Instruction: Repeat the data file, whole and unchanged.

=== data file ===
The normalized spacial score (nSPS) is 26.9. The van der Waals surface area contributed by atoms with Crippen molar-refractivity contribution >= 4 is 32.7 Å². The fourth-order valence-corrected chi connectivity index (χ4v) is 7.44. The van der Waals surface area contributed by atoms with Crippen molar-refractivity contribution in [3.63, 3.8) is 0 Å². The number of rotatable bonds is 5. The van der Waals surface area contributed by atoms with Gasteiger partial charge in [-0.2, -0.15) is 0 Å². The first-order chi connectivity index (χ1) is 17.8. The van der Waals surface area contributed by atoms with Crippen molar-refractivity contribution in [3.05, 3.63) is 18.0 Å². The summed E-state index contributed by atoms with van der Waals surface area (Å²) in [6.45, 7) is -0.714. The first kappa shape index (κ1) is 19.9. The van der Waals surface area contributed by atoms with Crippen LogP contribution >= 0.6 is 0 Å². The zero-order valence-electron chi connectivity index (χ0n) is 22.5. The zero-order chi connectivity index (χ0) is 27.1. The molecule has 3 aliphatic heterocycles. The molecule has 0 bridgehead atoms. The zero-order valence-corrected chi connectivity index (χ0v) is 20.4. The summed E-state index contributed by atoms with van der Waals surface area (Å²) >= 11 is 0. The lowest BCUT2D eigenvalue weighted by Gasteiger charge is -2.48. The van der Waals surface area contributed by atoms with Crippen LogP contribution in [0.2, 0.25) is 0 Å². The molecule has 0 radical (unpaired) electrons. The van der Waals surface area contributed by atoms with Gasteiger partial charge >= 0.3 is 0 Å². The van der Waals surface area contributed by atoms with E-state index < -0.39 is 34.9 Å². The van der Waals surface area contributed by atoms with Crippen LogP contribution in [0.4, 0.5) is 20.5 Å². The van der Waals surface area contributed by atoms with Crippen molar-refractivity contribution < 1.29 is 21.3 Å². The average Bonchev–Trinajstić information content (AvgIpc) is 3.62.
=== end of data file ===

The normalized spacial score (nSPS) is 26.9. The van der Waals surface area contributed by atoms with Crippen molar-refractivity contribution >= 4 is 32.7 Å². The fourth-order valence-corrected chi connectivity index (χ4v) is 7.44. The van der Waals surface area contributed by atoms with Crippen molar-refractivity contribution in [3.63, 3.8) is 0 Å². The number of rotatable bonds is 5. The van der Waals surface area contributed by atoms with Gasteiger partial charge in [-0.2, -0.15) is 0 Å². The first-order chi connectivity index (χ1) is 17.8. The van der Waals surface area contributed by atoms with Crippen molar-refractivity contribution in [3.05, 3.63) is 18.0 Å². The summed E-state index contributed by atoms with van der Waals surface area (Å²) in [6.45, 7) is -0.714. The first kappa shape index (κ1) is 19.9. The van der Waals surface area contributed by atoms with Crippen LogP contribution >= 0.6 is 0 Å². The zero-order valence-electron chi connectivity index (χ0n) is 22.5. The zero-order chi connectivity index (χ0) is 27.1. The molecule has 3 aliphatic heterocycles. The molecule has 0 bridgehead atoms. The zero-order valence-corrected chi connectivity index (χ0v) is 20.4. The summed E-state index contributed by atoms with van der Waals surface area (Å²) >= 11 is 0. The lowest BCUT2D eigenvalue weighted by Gasteiger charge is -2.48. The van der Waals surface area contributed by atoms with Crippen LogP contribution in [0.2, 0.25) is 0 Å². The molecule has 0 radical (unpaired) electrons. The van der Waals surface area contributed by atoms with Gasteiger partial charge >= 0.3 is 0 Å². The van der Waals surface area contributed by atoms with E-state index < -0.39 is 34.9 Å². The van der Waals surface area contributed by atoms with Crippen LogP contribution in [0.4, 0.5) is 20.5 Å². The van der Waals surface area contributed by atoms with Crippen molar-refractivity contribution < 1.29 is 21.3 Å². The average Bonchev–Trinajstić information content (AvgIpc) is 3.62.